A whopping 54 percent of ebook users multitask while reading their books. And for audiobooks, the equivalent percentage is even higher, 67 percent. Yes, audio books can be just the ticket to enjoy while doing chores.

Those are the preliminary findings of the Panorama Project, a valuable joint initiative of publishers, librarians and others—which among other activities explores book usage in a multimedia context. Panorama-connected researchers at Portland State University also tallied multitasking for TV/movies, 47 percent, print books, 37 percent, and games, 33 percent. More definitive information will come next month. The present stats were unveiled Thursday at a Webinar called Immersive Media & Reading 2020 Consumer Survey Preview.

So what does it all mean? If nothing else, the results hint of potential sales and usage synergies between different media by way of discovery. Some would criticize multitasking. But look at it this way. Your chances of engagement with the same material in a different format are higher. What’s more, think of the extra reading time that a medium like audiobooks can open up for overworked people. Maybe text to speech can, too. I’m wondering: Would publishers make more money if DRM didn’t so often block TTS? Might the extra reading time matter even more than audiobook revenue, which perhaps would not suffer that much anyway, given many consumers’ fondness for human narrators?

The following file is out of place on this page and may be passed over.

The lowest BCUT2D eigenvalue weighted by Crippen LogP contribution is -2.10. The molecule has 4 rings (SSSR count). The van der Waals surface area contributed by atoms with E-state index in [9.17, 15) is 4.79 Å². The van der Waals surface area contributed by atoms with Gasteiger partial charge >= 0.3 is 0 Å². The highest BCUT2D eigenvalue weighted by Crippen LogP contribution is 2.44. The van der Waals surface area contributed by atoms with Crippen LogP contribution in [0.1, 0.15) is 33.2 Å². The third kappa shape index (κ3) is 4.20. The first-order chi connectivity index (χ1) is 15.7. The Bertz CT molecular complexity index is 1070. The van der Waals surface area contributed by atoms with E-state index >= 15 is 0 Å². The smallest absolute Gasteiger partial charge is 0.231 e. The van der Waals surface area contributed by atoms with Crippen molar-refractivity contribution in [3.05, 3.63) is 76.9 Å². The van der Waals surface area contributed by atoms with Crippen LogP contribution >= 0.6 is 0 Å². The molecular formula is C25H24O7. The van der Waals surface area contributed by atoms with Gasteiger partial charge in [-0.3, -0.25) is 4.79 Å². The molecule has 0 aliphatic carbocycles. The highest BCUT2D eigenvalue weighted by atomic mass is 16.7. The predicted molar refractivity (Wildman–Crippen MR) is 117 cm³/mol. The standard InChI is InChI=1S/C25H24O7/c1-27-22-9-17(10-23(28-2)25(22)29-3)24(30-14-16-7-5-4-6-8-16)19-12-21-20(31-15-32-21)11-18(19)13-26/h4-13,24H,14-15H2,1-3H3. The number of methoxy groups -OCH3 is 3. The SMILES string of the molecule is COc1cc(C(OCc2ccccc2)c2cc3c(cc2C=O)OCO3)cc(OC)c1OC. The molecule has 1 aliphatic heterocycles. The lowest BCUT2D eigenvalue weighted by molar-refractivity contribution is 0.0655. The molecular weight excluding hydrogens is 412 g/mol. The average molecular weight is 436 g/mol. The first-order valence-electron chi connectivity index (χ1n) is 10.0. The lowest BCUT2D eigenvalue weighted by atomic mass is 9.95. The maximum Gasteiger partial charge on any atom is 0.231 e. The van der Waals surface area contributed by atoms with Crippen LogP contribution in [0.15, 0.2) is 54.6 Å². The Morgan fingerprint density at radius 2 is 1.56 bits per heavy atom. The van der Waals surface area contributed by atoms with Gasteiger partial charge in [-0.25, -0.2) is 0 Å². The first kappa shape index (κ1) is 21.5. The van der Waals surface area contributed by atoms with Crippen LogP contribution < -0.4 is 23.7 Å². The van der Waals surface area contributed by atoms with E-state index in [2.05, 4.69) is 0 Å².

Here’s a list of media formats and the kinds of multitasking most likely to occur in each case, starting with the most multitasking-friendly medium and descending from there:

  • Audiobooks—multitasked most often with chores, exercise, or watching TV. “Audio engagement is easier to multitask with than visual engagement,” believes Dr. Rachel Noorda, leader of the Portland State study. “In other words, it is easier to perform a monotonous physical task like exercising or doing chores while engaging with audio through audiobooks or music than it is to perform those tasks while reading a text.”